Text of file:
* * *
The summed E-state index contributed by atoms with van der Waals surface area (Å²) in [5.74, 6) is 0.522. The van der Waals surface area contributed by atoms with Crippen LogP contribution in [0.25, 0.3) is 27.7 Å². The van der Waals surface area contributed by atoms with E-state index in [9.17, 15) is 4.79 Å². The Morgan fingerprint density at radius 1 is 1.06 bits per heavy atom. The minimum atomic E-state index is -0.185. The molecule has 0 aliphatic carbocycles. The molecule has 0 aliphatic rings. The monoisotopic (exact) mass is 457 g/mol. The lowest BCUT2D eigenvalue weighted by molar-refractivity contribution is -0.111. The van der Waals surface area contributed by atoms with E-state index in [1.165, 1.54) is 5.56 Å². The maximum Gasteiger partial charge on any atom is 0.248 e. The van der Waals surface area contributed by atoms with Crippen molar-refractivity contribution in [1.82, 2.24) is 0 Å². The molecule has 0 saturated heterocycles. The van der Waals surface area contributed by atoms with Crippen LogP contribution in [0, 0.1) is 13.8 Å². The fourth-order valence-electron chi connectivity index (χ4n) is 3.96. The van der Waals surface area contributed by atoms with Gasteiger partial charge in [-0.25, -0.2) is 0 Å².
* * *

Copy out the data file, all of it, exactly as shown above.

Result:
The summed E-state index contributed by atoms with van der Waals surface area (Å²) in [5.74, 6) is 0.522. The van der Waals surface area contributed by atoms with Crippen LogP contribution in [0.25, 0.3) is 27.7 Å². The van der Waals surface area contributed by atoms with E-state index in [9.17, 15) is 4.79 Å². The Morgan fingerprint density at radius 1 is 1.06 bits per heavy atom. The minimum atomic E-state index is -0.185. The molecule has 0 aliphatic carbocycles. The molecule has 0 aliphatic rings. The monoisotopic (exact) mass is 457 g/mol. The lowest BCUT2D eigenvalue weighted by molar-refractivity contribution is -0.111. The van der Waals surface area contributed by atoms with E-state index in [1.165, 1.54) is 5.56 Å². The maximum Gasteiger partial charge on any atom is 0.248 e. The van der Waals surface area contributed by atoms with Crippen molar-refractivity contribution in [1.82, 2.24) is 0 Å². The molecule has 0 saturated heterocycles. The van der Waals surface area contributed by atoms with Crippen LogP contribution in [0, 0.1) is 13.8 Å². The fourth-order valence-electron chi connectivity index (χ4n) is 3.96. The van der Waals surface area contributed by atoms with Gasteiger partial charge in [-0.25, -0.2) is 0 Å².